Thank you for all of the love on my DIY textured wall art I shared last week. While they look amazing without adding a frame, after making a floating canvas frame DIY for each one of them, I knew it was the right choice. I have made textured art canvas prints before and even made my own frames before too. But this sleek and modern floating frame takes it to a whole new level. I am so loving the look of this beautiful frame on each of my canvases.
Are you looking to add a touch of modern elegance to a room in your home? A floating canvas frame is the perfect solution! This DIY project is simple, affordable, and customizable, allowing you to display your favorite artwork in a sleek and contemporary manner. Sometimes called floater frames, float frames, but most commonly called floating canvas frames, this simple DIY will complement your textured canvas art with a modern, minimalist look.
Check out my Crate & Barrel Textured Art Canvas Print Dupe
Not only does a floating canvas frame create a stunning visual impact, but it also saves valuable wall space and is a great way to add a unique touch to any room. In this tutorial, I will guide you step-by-step through the process of building your own floating canvas frame DIY. From gathering the materials to the final finishing touches, this post has it all. So, let’s get started with these three easy steps.
How to Create a Floating Canvas Frame DIY
Materials Needed for Floating Canvas Frame DIY:
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Amount of supplies needed is dependent upon the number of frames needed and canvas size.
- 1x2x6 Select pinewood
- 2 inch corner brackets (4 per frame) (Black)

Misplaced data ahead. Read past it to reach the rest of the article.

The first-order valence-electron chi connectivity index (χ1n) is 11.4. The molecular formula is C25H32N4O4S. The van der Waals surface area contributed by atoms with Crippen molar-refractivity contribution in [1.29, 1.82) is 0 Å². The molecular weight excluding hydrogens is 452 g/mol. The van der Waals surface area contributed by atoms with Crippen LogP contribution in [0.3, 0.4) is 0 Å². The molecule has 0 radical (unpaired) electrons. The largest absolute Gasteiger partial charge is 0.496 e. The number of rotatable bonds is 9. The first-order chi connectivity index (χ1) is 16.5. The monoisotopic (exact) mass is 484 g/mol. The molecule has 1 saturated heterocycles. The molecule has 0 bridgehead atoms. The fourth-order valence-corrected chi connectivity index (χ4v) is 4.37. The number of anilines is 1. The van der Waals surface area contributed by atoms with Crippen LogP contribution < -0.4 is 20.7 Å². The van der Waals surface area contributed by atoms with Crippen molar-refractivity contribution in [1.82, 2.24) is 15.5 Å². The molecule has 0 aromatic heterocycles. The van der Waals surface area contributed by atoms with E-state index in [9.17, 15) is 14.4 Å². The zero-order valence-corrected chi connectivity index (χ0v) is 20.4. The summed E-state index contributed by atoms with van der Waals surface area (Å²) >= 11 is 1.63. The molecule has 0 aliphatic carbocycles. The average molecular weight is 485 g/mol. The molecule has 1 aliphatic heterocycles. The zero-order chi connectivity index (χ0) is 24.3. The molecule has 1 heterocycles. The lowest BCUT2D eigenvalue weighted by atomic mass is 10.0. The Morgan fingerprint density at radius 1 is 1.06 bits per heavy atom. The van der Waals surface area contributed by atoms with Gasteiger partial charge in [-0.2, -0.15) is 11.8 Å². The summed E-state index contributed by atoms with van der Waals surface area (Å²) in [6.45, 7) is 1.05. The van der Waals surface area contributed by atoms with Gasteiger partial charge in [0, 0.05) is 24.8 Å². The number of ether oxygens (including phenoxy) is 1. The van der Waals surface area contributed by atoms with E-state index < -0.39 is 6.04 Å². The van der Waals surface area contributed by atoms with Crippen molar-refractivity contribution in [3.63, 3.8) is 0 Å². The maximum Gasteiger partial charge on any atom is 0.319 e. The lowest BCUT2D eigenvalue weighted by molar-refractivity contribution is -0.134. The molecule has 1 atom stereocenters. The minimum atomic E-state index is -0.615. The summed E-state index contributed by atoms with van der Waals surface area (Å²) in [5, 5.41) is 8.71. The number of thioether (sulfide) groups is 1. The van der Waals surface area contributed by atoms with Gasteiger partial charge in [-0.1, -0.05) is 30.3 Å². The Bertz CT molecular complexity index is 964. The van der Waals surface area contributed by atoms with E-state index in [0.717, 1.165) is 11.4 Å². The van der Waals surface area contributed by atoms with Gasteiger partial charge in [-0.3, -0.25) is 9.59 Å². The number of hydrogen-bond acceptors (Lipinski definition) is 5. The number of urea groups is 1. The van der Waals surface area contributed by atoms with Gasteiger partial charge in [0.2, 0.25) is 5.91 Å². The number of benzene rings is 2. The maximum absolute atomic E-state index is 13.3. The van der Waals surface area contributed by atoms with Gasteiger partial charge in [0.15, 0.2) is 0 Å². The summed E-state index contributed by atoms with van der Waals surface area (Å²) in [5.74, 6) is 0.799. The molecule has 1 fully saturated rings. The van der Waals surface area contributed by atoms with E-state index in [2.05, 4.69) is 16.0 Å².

- Stain or paint
- Wood glue
- Picture frame hangers
Tools Needed for Floating Canvas Frame:
Step One: Measure and cut
First and foremost, be sure you’re working on a flat surface. This will ensure a more precise and correct measurement. When measuring, it’s important that you take into account the thickness of the corner brace. Therefore, the first step I did, was place all of my brackets on each corner..
I found it easiest to cut my wood pieces as I went. I used these 1×2’s from Home Depot. To determine the length of each board, line it up with the canvas and the brackets and mark where your cut needs to be….
Lining up my boards rather than measuring the canvas itself, gave me a much more precise cut. Once you have the mark, as to where to cut, make the cut, using your miter saw. The left board should be the same length as the left side of your canvas, with both of the brackets…
Since this was my first time making a floating frame, I chose not to add mitered corners to the ends of my boards. If you choose to add miter cuts to your boards, you’ll need to cut each end at a 45 degree angle.
Next, you’ll line up your right board with the brackets, mark where to cut, and then make the cut, using your miter saw. You should now have the left and right side of your DIY wood frame cut…
And now you’re ready to cut the bottom and top. Repeat the same steps as the left and right boards. Your frame should now look like this…
Step Two: Add the spacers
Dry fit the frame. Now that you have your frame dry-fitted, you’re ready to start assembling it. To do this, we’ll use the 2-inch brackets. I learned while assembling mine, it’s easiest to attach the brackets to both ends of the left and right boards first. In other words, the sides of the frame. Be sure to bring the bracket all the way to the end and long edge of the board….
Attach the brackets to both ends of the left and right boards. As shown below…
Next, you’ll add the top and bottom pieces to your left and right boards. Add wood glue where the corner pieces of wood meet. A corner clamp will make this step a little easier. However, if you don’t have one, an extra pair of hands would be helpful instead.
When finished, your frame will be fully assembled…